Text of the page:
In my answer to my own question, Physical laws for a matter-filled universe, I detail the gross physical laws that would shape my four-spatial-dimensional matter filled universe.

Given a slowly expanding four-dimensional universe, where the bulk of it is filled with solid matter, and nexi and streams of energy interpenetrate the bulk and carve out hyperspherical and hypertubular voids that may be filled with liquids, gases and vacuum, what would the geography of this world/universe be like?

In particular, how does having four spatial dimensions change the nature of this world's geography in comparison to three-spatial-dimensional worlds? Are there any geographical features that occur only in 3D space, or only in 4D space?

How would the dimensional stresses of the expanding universe be relieved in the solid bulk, and what effects would that have on the universe's geography?

This is part of the related series of questions, What would the periodic table of a 4-Dimensional universe look like? and What would organisms be like in four physical dimensions?.

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    $\begingroup$ @PyRulez, A hypercube has eight three-dimensional sides. $\endgroup$ – Monty Wild Dec 9 '15 at 1:55
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    $\begingroup$ @PyRulez, a 3d room doesn't necessarily have four walls, and a 4d room doesn't necessarily have 6. Talking about hypercubes cuts out any potential confusion. $\endgroup$ – Monty Wild Dec 9 '15 at 2:41
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    $\begingroup$ Not geology related but close: the concept of "curl" only appears in 3 dimensions (as does cross product). This is interesting because vortices are intrinsically tied to curl, so you would see no 4d vortex equivalent in your geography. $\endgroup$ – Cort Ammon Dec 9 '15 at 3:02
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    $\begingroup$ I doubt your universe would form solid bodies large enough to make the question relevant. Minute Physics has a video about 4D space topology. $\endgroup$ – Draco18s no longer trusts SE Dec 9 '15 at 15:42
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    $\begingroup$ As @CortAmmon mentioned, there are topological features of 3D space that are lost in 4D. Low-dimension spaces are "special" and have a lot of mathematically "nice" properties. 4D and higher have, in a sense, too much flexibility, and are less structured. $\endgroup$ – Era Dec 10 '15 at 21:08

There are many physical laws that would be changed simply from going from a 3D to a 4D universe. The first one that comes to mind is that the does not exist a vector cross product in four-dimensional space.

If one requires only three basic properties of cross-product, properties which >are explained in practically all undergraduate textbooks that discuss vector >analysis, it turns out that a cross product of vectors exist only in 3->dimensional and 7-dimensional Euclidean space.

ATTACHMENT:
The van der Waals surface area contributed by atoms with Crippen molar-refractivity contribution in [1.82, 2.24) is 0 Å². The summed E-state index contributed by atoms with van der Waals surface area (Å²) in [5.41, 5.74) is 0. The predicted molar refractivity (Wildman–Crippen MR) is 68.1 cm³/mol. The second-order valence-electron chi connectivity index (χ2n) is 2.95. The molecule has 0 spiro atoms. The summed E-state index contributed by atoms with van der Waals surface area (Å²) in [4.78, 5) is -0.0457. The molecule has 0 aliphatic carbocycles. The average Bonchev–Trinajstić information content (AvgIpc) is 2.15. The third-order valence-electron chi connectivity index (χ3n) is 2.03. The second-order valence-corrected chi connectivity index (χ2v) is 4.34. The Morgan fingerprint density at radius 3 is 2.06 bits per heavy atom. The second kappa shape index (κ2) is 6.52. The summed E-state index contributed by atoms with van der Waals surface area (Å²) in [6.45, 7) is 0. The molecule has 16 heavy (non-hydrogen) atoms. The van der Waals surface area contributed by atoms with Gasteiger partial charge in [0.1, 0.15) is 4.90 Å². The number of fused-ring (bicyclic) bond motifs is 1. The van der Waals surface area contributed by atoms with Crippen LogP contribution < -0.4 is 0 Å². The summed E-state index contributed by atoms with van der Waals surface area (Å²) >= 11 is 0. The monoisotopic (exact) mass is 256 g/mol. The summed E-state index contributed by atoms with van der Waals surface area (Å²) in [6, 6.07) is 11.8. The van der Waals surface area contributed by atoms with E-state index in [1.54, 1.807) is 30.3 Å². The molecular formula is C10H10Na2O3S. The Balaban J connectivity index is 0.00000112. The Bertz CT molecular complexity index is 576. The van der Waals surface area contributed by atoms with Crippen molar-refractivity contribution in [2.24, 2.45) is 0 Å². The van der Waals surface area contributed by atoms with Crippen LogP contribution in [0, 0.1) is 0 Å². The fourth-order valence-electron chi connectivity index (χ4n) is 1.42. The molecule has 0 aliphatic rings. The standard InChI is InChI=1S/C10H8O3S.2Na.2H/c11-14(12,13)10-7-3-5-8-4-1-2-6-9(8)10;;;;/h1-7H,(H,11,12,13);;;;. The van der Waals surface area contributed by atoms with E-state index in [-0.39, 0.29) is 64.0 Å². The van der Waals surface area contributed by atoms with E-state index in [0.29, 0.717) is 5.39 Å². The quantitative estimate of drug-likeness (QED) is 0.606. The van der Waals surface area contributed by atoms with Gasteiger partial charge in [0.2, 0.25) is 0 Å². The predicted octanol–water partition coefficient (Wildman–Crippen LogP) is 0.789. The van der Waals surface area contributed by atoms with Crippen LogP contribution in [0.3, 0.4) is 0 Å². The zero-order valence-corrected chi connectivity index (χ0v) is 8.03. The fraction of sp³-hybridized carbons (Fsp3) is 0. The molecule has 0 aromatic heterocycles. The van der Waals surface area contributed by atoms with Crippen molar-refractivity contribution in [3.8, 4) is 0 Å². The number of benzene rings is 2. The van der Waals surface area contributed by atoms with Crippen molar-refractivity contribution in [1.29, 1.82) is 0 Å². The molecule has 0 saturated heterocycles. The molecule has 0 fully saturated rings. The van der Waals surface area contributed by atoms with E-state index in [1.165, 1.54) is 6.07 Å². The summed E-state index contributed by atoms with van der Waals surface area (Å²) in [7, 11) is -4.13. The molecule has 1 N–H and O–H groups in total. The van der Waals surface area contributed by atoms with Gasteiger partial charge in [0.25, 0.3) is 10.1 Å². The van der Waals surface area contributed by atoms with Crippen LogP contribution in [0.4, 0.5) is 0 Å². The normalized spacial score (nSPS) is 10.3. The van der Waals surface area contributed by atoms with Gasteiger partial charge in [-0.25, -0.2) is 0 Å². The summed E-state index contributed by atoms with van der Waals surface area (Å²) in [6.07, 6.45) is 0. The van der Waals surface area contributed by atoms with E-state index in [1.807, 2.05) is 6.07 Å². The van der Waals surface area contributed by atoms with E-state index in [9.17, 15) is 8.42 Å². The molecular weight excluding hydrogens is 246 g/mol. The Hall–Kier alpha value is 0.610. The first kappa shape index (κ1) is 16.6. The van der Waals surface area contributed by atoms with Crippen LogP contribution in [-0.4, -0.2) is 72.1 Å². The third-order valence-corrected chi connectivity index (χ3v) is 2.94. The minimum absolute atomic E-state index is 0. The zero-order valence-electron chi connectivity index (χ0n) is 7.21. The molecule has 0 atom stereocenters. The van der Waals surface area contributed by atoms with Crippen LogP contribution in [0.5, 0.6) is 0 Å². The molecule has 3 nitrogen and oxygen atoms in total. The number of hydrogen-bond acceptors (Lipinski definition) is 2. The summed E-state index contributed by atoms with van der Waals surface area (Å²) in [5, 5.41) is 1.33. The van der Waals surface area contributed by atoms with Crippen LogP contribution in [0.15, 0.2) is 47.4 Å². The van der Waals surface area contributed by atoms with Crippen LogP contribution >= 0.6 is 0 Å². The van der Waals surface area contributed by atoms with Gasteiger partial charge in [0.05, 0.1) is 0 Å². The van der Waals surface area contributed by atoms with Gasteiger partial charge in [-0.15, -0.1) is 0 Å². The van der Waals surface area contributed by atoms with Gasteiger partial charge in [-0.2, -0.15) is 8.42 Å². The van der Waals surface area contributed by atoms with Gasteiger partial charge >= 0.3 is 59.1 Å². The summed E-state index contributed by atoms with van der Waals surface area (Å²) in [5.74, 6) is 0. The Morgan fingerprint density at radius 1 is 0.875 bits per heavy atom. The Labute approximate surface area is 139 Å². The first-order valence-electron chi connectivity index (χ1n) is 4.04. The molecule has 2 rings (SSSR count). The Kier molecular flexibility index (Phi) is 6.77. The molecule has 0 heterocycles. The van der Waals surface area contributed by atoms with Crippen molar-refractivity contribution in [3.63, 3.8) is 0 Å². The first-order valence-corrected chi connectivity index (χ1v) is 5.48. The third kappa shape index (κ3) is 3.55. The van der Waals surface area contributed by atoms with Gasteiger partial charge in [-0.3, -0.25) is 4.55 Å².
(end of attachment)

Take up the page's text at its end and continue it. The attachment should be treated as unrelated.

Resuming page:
"Cross products of vectors in higher dimensional Euclidean spaces"

Just by the nature of this not being usable in the physics of your 4D world, all the rules would change. Vector cross products appear in torque and angular momentum (both of which would be very important in your swirling universe). Because of the strangeness that would ensue, it is practically impossible to guess at how certain geographies would form in this mostly solid universe. The geographies would be complex and extremely different from that of our 3D world.

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    $\begingroup$ "Just by the nature of this not being usable in the physics of your 4D world, all the rules would change. Vector cross products appear in torque and angular momentum (both of which would be very important in your swirling universe)." - it could be defined in term of tensors or bivectors, derived from rotational symmetry. Witness the definition of angular momentum in 2D, despite the fact that there is no cross product defined for 2D vectors. $\endgroup$ – Radovan Garabík Dec 12 '15 at 13:55
  • $\begingroup$ @RadovanGarabík Could it? Maybe, I'd would look that up before taking it as fact. However, either way, it would not be a vector cross product that has the same properties or follows the same rules as our cross product. This makes the rest of my answer unchanged; the physics of torque and angular momentum would still be drastically different in 4D. $\endgroup$ – Ethan Dec 12 '15 at 14:01
  • $\begingroup$ This doesn't answer the question. Saying what the geography isn't doesn't say what it is. $\endgroup$ – Monty Wild Dec 13 '15 at 22:00
  • $\begingroup$ @MontyWild: I'm trying to say that it'll be practically impossible to say what it is. Therefore, you should take your best guess, and no one will really say that you're wrong. $\endgroup$ – Ethan Dec 13 '15 at 22:02
  • $\begingroup$ I'd be interested to read that article without having to pay for it or register. Do you have another link to it? $\endgroup$ – Monty Wild Dec 13 '15 at 22:07

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